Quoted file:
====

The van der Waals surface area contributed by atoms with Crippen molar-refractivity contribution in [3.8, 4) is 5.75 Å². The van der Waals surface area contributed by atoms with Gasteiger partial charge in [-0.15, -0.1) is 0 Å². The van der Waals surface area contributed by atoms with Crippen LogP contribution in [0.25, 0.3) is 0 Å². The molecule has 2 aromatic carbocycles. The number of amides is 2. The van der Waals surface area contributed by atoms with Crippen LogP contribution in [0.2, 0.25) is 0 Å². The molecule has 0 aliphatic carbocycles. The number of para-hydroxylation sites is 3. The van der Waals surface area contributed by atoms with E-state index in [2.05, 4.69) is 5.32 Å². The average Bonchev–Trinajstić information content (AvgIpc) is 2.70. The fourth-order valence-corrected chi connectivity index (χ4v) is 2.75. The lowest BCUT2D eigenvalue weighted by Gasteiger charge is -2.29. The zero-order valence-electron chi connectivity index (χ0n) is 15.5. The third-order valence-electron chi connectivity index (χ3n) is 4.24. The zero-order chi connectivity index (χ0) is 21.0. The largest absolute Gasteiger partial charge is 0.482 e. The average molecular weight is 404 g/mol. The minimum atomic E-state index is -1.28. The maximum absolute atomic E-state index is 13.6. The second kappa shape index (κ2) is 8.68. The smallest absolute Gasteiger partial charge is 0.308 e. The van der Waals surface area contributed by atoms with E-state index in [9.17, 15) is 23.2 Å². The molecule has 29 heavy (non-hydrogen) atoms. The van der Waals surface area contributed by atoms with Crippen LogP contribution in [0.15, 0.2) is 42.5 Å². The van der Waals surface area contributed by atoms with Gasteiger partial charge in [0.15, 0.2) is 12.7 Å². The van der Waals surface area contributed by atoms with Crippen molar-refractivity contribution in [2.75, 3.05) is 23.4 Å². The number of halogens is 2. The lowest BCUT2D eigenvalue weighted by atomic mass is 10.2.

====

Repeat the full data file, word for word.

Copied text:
The van der Waals surface area contributed by atoms with Crippen molar-refractivity contribution in [3.8, 4) is 5.75 Å². The van der Waals surface area contributed by atoms with Gasteiger partial charge in [-0.15, -0.1) is 0 Å². The van der Waals surface area contributed by atoms with Crippen LogP contribution in [0.25, 0.3) is 0 Å². The molecule has 2 aromatic carbocycles. The number of amides is 2. The van der Waals surface area contributed by atoms with Crippen LogP contribution in [0.2, 0.25) is 0 Å². The molecule has 0 aliphatic carbocycles. The number of para-hydroxylation sites is 3. The van der Waals surface area contributed by atoms with E-state index in [2.05, 4.69) is 5.32 Å². The average Bonchev–Trinajstić information content (AvgIpc) is 2.70. The fourth-order valence-corrected chi connectivity index (χ4v) is 2.75. The lowest BCUT2D eigenvalue weighted by Gasteiger charge is -2.29. The zero-order valence-electron chi connectivity index (χ0n) is 15.5. The third-order valence-electron chi connectivity index (χ3n) is 4.24. The zero-order chi connectivity index (χ0) is 21.0. The largest absolute Gasteiger partial charge is 0.482 e. The average molecular weight is 404 g/mol. The minimum atomic E-state index is -1.28. The maximum absolute atomic E-state index is 13.6. The second kappa shape index (κ2) is 8.68. The smallest absolute Gasteiger partial charge is 0.308 e. The van der Waals surface area contributed by atoms with E-state index in [9.17, 15) is 23.2 Å². The molecule has 29 heavy (non-hydrogen) atoms. The van der Waals surface area contributed by atoms with Crippen LogP contribution in [0.15, 0.2) is 42.5 Å². The van der Waals surface area contributed by atoms with Gasteiger partial charge in [0.15, 0.2) is 12.7 Å². The van der Waals surface area contributed by atoms with Crippen molar-refractivity contribution in [2.75, 3.05) is 23.4 Å². The number of halogens is 2. The lowest BCUT2D eigenvalue weighted by atomic mass is 10.2.